Zeno Clash 2 ReviewPC
key review info
- Game: Zeno Clash 2
- Platform: PC
- Gamepad support: Yes
- Reviewed on:
- Show system requirements
The original Zeno Clash delivered a truly unique experience back in 2009 when it was released as a first-person brawler with a special world and some never-before-seen characters.
Now, after four years, Chilean developer Ace Team is back with Zeno Clash 2, a sequel that promises to continue the story, while upping the ante in terms of the world, the characters, or the plot, not to mention actual brawling mechanics.
Can Zeno Clash II improve on the quirky original or should it be knocked out of the ring? Let's find out.
One of Zeno Clash's main attributes was the unique story set in a fictional era called the Zenozoic, in which all sorts of creatures dwelled, from full-on beasts, like the FatherMother, to more human-like beings, like the protagonist Ghat.
The sequel continues this plot and sees Ghat try to take on the mysterious Golem, a powerful being who wants to bring civilization and laws to the world of the game. In order to take him out, Ghat embarks on a traditional quest for allies, this time in the form of other beings who were kidnapped in the original title by FatherMother.
The ally-gathering goal also allows the game to show off the much bigger world of Zeno Clash, from the central city to its outskirts, deserts, ocean coasts, or rocky canyons. All these environments are really impressive from a design standpoint but they're pretty sparse in terms of content, so you'll mostly just run around from waypoint to waypoint, while fighting foes that are scattered around the levels, and uncovering bonus chests.
Speaking of fighting, Zeno Clash 2 manages to improve upon the first-person brawling seen in the original, adding way more moves to Ghat's arsenal. He can now pull off, besides the regular jabs and punches, many other stylish moves like uppercuts or shoulder attacks when sprinting. Once you fill up a special meter, Ghat can unleash more powerful two-handed abilities that throw around foes on the battlefield.
Besides using his fists, Ghat can also wield weapons, ranging from large hammers that can deal a lot of damage but are extremely slow, to longer-range guns that, unfortunately, don't really pack a punch. Ghat also accumulates different items that he can use, ranging from skull-shaped bombs, to a chain, or a special Golem gauntlet. Some are impressive, like the chain or the gauntlet, but the bombs are quite lackluster, as even if you throw them in crowded corridors, enemies quickly manage to run away so they don't exactly inflict the amount of damage you’d have hoped for.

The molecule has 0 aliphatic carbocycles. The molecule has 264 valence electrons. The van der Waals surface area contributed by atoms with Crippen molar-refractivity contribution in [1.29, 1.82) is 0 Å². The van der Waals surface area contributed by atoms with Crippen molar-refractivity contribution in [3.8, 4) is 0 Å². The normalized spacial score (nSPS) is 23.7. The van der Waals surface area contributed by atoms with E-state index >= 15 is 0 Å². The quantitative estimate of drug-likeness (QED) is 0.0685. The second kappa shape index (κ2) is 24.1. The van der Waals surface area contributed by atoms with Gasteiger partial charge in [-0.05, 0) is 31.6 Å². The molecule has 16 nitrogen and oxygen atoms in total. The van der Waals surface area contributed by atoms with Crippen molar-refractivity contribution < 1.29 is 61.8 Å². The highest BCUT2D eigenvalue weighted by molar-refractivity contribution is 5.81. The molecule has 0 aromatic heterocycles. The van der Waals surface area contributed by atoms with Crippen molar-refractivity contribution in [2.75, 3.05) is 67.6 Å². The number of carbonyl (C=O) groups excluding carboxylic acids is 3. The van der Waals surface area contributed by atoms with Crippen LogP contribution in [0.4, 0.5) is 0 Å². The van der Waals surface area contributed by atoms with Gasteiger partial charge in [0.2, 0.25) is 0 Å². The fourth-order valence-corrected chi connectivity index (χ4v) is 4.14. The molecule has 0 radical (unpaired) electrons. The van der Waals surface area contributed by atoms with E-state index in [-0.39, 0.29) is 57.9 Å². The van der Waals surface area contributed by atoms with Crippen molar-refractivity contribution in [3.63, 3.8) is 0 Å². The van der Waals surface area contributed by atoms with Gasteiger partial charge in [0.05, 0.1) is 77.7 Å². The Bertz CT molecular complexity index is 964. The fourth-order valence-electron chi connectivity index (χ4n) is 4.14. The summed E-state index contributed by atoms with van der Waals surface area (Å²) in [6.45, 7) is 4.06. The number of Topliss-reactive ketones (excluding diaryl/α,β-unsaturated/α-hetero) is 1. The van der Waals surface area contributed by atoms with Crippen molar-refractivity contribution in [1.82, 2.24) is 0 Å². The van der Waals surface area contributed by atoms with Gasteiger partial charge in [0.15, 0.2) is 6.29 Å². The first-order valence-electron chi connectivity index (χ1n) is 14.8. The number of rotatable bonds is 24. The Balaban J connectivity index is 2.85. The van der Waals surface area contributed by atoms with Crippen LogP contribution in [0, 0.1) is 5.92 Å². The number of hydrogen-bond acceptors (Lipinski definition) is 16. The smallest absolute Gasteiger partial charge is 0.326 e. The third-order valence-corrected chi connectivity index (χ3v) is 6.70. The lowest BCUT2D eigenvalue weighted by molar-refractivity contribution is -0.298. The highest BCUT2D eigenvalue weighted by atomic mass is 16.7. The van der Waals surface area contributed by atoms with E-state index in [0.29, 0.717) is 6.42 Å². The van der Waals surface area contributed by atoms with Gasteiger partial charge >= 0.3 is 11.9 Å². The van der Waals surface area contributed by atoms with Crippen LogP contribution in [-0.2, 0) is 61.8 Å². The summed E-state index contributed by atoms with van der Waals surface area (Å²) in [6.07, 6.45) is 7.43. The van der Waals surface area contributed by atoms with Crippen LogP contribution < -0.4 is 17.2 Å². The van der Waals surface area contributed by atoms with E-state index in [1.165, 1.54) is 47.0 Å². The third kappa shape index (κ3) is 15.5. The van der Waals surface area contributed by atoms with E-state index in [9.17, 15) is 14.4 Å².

Players can also summon allies in combat but, while they do offer a distraction for enemies so that they don't gang up on Ghat, they're relatively useless and will even hit the player if he gets too close. They also have low health and, when defeated, they'll drop a smoke bomb to disappear.
While the first-person brawling mechanic works great in smaller fights, the game quickly ups the ante and sends after Ghat larger groups of foes that are extremely hard to take down or at least manage. Enemies quickly surround Ghat and, even if you have a mini-map in the corner of the screen, you'll certainly receive a few cheap punches from where you least expect them.
You can choose to lock onto targets, but this system is extremely clunky when there are other foes in your vicinity. Hit detection is also a bit dodgy, so don't always expect punches to land on your enemies even if you made sure to put your target reticule on them.
The game gets a bit easier when played alongside a friend through the cooperative mode, so it's highly recommended to get a buddy to help deal with bigger groups of enemies. In case you prefer trying a solo playthrough, you can always play the tutorial that goes through different combat tips and even recaps the story of the original game.
In terms of visuals, Zeno Clash 2 once again impresses through rich colors and imaginative design. The old Source engine was replaced with Epic's Unreal Engine 3 and the graphics look much better, although there's still a noticeable texture pop-in effect that's quite apparent in the cut-scenes.
The soundtrack is also pretty good but, while the songs complement the action inside the game, the voice acting isn't that impressive, and even manages to make Ghat sound like a spoiled rebel who's constantly tired of everything around him.
Zeno Clash 2 is a good sequel to the original game but, sadly, most of its improvements come at a cost. The bigger open world is visually impressive but it doesn't have a lot of content and looks barren most of the times. The improved combat is nice but, when you're swamped with foes, you'll mostly run around and try to score some quick punches before running some more.
The game could have been quite impressive but these negative aspects weigh it down, not to mention a few glitches in terms of AI and the tough difficulty even on normal.